This week we have write Katie Johnson on the show to talk about starting a career in writing, working in a writers room and writing on season three of Shooter. If you are interested in a career in writing in Hollywood this is the episode for you!
Born in Taiwan and raised in Tennessee, Katie Johnson obtained her BFA in Writing from Screen & Television at The University of Southern California. As a fine art model, Katie’s work has been seen in Photo Magazine, the Musée d’Orsay, and David LaChapelle’s “anti-commercial” ten-minute long art film and international campaign for Swedish designer Happy Socks, “Happy Accidents: The Exorsocks”. In addition to her writing and acting, she volunteers her time and image with Pin-ups for Vets, a non-profit dedicated to helping the veterans community.
Getting Started in Writing
Katie talks to us about how she got started in writing and why her IMDB is filled with more acting credits than writing credits.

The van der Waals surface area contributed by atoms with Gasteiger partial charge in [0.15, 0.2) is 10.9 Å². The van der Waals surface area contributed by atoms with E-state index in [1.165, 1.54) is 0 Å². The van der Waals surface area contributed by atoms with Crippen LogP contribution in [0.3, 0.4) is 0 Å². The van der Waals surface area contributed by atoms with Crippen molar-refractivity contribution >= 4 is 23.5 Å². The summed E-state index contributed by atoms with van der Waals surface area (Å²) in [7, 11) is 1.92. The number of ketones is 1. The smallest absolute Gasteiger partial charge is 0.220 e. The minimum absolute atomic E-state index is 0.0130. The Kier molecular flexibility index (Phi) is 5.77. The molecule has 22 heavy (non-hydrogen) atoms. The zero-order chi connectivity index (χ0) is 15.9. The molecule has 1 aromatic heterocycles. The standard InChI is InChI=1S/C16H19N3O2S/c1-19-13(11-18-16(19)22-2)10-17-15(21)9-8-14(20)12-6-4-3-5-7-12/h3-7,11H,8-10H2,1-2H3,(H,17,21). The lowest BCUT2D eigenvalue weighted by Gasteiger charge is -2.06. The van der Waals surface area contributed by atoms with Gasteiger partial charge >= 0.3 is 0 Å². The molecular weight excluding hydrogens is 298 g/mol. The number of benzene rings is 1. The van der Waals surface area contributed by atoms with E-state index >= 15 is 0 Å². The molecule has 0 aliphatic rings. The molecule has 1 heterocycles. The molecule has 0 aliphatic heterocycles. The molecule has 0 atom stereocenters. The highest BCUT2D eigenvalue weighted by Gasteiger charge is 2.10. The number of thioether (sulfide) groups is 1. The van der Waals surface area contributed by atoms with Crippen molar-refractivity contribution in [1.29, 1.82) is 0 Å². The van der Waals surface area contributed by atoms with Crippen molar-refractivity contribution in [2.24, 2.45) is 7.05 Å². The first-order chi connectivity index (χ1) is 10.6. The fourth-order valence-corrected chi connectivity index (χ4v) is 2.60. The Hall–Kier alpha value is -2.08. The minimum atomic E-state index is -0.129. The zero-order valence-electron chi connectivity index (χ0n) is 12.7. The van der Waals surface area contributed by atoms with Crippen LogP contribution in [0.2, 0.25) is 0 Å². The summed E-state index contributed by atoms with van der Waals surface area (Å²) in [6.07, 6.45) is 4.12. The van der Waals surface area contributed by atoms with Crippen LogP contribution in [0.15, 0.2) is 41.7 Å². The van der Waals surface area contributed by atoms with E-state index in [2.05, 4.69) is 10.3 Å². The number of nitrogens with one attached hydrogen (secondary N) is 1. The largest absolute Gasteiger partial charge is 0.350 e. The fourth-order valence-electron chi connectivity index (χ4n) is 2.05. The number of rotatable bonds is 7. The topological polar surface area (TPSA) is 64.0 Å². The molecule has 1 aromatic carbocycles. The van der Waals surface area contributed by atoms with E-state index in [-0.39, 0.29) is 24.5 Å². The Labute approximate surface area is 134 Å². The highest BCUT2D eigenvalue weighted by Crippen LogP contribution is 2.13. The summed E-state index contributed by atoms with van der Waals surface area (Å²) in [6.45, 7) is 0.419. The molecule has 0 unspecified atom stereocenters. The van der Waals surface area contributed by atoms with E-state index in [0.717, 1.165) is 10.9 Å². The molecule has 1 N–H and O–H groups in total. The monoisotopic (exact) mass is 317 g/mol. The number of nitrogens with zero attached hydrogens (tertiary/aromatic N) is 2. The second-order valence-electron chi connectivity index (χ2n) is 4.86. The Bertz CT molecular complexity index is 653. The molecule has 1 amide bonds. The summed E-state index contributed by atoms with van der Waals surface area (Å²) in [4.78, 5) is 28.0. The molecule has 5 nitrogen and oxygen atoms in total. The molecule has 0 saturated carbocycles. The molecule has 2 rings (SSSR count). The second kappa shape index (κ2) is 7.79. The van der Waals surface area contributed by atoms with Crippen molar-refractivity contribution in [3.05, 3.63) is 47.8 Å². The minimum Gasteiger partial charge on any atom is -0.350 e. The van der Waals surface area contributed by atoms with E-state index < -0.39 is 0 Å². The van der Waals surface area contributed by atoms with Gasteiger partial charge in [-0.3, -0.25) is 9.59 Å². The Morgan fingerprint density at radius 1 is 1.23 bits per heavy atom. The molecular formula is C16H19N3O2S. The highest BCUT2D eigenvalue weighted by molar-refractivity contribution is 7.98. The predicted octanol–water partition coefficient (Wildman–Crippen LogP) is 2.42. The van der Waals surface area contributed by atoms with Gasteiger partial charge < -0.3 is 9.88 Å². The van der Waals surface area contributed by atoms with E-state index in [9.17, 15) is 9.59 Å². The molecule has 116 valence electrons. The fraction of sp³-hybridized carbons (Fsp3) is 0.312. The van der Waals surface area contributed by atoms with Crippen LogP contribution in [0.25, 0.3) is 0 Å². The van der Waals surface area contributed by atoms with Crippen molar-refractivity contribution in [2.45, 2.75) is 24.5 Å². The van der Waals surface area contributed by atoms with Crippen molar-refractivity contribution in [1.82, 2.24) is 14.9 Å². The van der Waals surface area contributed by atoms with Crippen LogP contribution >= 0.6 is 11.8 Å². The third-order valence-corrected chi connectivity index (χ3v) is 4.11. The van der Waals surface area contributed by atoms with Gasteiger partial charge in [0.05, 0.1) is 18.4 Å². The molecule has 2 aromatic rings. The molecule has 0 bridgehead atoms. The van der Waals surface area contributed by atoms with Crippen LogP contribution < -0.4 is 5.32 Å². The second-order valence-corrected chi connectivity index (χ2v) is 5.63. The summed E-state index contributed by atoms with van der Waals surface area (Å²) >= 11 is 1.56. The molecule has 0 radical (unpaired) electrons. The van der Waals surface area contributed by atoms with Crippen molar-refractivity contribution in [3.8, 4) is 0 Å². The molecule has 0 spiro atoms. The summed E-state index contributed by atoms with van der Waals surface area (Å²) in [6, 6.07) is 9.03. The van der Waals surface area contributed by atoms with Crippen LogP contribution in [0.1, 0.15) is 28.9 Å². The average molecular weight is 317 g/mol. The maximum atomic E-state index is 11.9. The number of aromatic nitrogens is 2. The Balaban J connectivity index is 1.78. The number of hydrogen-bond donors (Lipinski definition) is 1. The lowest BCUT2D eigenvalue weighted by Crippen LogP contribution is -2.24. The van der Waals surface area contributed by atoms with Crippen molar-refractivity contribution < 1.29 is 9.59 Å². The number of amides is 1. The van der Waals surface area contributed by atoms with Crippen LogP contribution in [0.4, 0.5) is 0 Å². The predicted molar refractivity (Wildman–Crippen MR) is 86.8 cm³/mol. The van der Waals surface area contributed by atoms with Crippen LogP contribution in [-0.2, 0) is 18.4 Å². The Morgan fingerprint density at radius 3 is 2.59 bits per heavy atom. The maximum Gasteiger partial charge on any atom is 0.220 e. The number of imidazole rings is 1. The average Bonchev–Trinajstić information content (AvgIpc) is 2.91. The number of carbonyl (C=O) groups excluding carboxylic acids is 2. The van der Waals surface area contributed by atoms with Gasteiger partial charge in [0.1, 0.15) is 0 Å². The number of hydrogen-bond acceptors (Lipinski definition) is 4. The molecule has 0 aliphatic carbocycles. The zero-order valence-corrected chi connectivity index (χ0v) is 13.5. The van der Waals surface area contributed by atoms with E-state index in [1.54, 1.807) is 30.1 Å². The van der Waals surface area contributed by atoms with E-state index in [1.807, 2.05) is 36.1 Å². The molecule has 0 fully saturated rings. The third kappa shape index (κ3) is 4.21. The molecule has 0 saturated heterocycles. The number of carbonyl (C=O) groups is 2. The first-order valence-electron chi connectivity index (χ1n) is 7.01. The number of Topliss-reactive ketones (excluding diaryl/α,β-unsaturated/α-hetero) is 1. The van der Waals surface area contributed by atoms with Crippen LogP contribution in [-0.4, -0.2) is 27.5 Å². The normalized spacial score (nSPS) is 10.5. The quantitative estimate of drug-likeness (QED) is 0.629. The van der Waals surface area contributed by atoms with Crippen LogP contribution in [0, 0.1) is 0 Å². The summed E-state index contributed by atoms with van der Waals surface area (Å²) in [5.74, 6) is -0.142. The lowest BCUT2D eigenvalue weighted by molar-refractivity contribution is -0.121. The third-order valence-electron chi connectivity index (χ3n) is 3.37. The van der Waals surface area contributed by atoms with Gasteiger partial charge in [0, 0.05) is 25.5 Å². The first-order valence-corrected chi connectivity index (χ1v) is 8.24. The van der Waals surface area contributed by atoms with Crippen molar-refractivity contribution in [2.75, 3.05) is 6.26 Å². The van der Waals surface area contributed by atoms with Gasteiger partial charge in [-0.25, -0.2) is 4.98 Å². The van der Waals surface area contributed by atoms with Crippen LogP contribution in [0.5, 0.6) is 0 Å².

Working in the Writers Room
Katie talks to us about how she got into the writers room at Shooter and how things worked on that show.
Timothy grills Alrik on what he’s got planned for the podcast, we talk over the various co-hosts and some of the guests we have planned. Rather than tell you all about it here, you’ll find out more about it next week!
Making Movies is Hard & Lewberger Live Show!
Thats right, we are doing another live event!
This time it’s in LA with one of our new co-hosts, Alex Kellerman! You can find out more about Alex at his website and twitter and you’ll hear much more from him in a couple weeks! Kellerman also made an appearance on the podcast early one, check it out below!
It’s going to be on Saturday 12/08/2018 at 10pm at the Pack Theater in LA with our special guests Lewberger!
Lewberger is a comedic musical act. They are Keith Habersberger and Alex Lewis accompanied by Hughie Stone Fish on the keys! They are going to be live on stage to talk about their band, music videos and of course their one take musicals.